Obama Claims Personal Credit for Military’s Strategic Review
On January 5, 2011, President Obama conducted a Press Conference at the Pentagon, to announce the results of a Defense Strategic Review. He claimed that the results would guide a budget reduction to be announced in the “coming weeks.” Before he departed and turned the conference over to Secretary of Defense Leon Panetta and Army General Martin Dempsey, Chairman of the Joint Chiefs of Staff (JCS), he seemed desperate to ensure he received a large share of the credit.
“So I’m going to let Leon [Panetta – Secretary of Defense] and Marty [General Dempsey] go into the details. But I just want to say that this effort reflects the guidance that I personally gave throughout this process.”[i]
That should certainly reassure every American – particularly those with family members serving in the military. What level of arrogance allows a man who never served in the military, who railed against the Iraq war, who voted against the surge in Iraq and whose total life experience consists of campus life, drug use, community organizing, agitating and political campaigning, to sit in the company of America’s finest flag officers – all of whom are combat veterans – and suggest that their successful development of a Defense Strategic Review is a reflection of “the guidance that I personally gave throughout the process”?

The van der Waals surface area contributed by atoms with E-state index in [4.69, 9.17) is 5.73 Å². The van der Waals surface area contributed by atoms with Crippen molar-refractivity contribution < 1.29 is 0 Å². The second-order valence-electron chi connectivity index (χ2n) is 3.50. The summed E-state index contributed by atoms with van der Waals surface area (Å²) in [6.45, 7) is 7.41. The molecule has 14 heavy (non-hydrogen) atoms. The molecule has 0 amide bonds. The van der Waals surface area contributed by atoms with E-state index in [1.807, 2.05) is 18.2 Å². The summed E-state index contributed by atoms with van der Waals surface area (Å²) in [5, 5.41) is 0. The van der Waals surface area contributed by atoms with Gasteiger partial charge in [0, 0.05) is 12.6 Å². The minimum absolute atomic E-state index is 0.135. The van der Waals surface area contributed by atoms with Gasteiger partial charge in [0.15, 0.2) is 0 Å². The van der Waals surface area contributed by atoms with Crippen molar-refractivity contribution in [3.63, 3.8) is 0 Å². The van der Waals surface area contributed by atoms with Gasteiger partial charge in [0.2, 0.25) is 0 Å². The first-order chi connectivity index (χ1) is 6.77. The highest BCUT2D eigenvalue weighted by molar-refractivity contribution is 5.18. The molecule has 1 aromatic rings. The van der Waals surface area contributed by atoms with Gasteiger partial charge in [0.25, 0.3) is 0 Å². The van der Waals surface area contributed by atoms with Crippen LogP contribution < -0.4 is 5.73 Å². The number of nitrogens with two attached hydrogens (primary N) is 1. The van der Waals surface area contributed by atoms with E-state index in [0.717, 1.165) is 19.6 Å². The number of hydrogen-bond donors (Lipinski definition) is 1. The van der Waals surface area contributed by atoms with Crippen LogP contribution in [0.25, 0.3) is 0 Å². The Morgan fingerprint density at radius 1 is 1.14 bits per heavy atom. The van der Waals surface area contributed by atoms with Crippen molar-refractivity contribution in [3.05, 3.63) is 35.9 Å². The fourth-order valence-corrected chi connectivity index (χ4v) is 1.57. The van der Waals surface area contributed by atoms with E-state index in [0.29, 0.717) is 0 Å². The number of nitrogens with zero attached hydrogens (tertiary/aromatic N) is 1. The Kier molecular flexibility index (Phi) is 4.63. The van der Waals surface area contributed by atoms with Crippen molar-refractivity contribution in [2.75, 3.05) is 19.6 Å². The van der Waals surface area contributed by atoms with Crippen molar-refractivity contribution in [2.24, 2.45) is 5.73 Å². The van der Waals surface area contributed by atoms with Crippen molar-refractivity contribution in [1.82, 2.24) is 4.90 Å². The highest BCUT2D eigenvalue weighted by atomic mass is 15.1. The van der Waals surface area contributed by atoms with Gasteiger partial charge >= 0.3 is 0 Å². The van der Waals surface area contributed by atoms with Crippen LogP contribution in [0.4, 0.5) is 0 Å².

Obama: Ready to Share with Russians – Not Congress
According to the Washington Times, “President Obama signaled Congress during the week of Jan 2, 2012, that he was prepared to share U.S. missile defense secrets with Russia.” This revelation was consistent with information previously published, indicating that Obama was “planning to provide Moscow with Standard Missile-3 (SM3) data.” Such data sharing could, according to security officials, allow the Russians to counter our defensive missiles. [i]
As this argument wages, Obama signed into law, the National Defense Authorization Act of 2012 (NDAA), on December 31, 2011. The NDAA, in part, restricts the ability of the President to share classified ballistic missile defense information with Russia without reporting to Congress 60 days in advance, the specific information to be shared. While Obama signed the law, he indicated in his signing statement, that he would interpret its provisions in a manner that gives him maximum “flexibility” (remember that word and his open mic moment with Dimitri Medvedev). With regard to one section of the law, Obama said:
“…While my Administration intends to keep the Congress fully informed of the status of U.S. efforts to cooperate with the Russian Federation on ballistic missile defense, my Administration will also interpret and implement section 1244 in a manner that does not interfere with the President’s constitutional authority to conduct foreign affairs and avoids the undue disclosure of sensitive diplomatic communications. Other sections pose similar problems. Sections 1231, 1240, 1241, and 1242 could be read to require the disclosure of sensitive diplomatic communications and national security secrets.”[ii]
The President seems to be saying that his right to share national security secrets with a foreign power should not be subjected to restrictions that would cause him to disclose to our own Congress, sensitive diplomatic communications, or the same national security secrets. In other words, classified national security documents warrant less protection than diplomatic communications with a foreign government. Revealing our secrets to a foreign power – according to this line of thinking – is less threatening than releasing them to members of Congress.